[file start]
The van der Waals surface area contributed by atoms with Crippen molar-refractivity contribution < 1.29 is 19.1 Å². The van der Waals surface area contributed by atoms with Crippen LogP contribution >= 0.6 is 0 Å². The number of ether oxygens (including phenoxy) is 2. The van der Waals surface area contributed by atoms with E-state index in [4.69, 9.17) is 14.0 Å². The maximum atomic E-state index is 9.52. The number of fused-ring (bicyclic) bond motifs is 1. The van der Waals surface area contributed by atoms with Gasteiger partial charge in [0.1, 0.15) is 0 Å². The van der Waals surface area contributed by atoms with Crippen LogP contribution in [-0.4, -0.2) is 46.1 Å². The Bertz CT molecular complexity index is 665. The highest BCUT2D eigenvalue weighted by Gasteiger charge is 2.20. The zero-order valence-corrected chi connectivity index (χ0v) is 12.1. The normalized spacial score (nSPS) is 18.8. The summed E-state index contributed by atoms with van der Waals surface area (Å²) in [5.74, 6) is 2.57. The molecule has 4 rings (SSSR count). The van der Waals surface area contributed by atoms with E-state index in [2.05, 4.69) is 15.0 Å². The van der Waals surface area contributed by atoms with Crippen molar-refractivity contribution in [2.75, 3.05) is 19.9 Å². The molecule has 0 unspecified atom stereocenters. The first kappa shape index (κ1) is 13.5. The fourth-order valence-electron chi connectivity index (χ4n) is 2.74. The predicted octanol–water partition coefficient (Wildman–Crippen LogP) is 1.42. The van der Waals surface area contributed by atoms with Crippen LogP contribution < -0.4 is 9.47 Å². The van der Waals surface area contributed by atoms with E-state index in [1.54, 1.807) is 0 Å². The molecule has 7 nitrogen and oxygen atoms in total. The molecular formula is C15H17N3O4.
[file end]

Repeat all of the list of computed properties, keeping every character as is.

The van der Waals surface area contributed by atoms with Crippen molar-refractivity contribution < 1.29 is 19.1 Å². The van der Waals surface area contributed by atoms with Crippen LogP contribution >= 0.6 is 0 Å². The number of ether oxygens (including phenoxy) is 2. The van der Waals surface area contributed by atoms with E-state index in [4.69, 9.17) is 14.0 Å². The maximum atomic E-state index is 9.52. The number of fused-ring (bicyclic) bond motifs is 1. The van der Waals surface area contributed by atoms with Gasteiger partial charge in [0.1, 0.15) is 0 Å². The van der Waals surface area contributed by atoms with Crippen LogP contribution in [-0.4, -0.2) is 46.1 Å². The Bertz CT molecular complexity index is 665. The highest BCUT2D eigenvalue weighted by Gasteiger charge is 2.20. The zero-order valence-corrected chi connectivity index (χ0v) is 12.1. The normalized spacial score (nSPS) is 18.8. The summed E-state index contributed by atoms with van der Waals surface area (Å²) in [5.74, 6) is 2.57. The molecule has 4 rings (SSSR count). The van der Waals surface area contributed by atoms with E-state index in [2.05, 4.69) is 15.0 Å². The van der Waals surface area contributed by atoms with Crippen molar-refractivity contribution in [2.75, 3.05) is 19.9 Å². The molecule has 0 unspecified atom stereocenters. The first kappa shape index (κ1) is 13.5. The fourth-order valence-electron chi connectivity index (χ4n) is 2.74. The predicted octanol–water partition coefficient (Wildman–Crippen LogP) is 1.42. The van der Waals surface area contributed by atoms with Crippen LogP contribution < -0.4 is 9.47 Å². The van der Waals surface area contributed by atoms with E-state index in [1.54, 1.807) is 0 Å². The molecule has 7 nitrogen and oxygen atoms in total. The molecular formula is C15H17N3O4.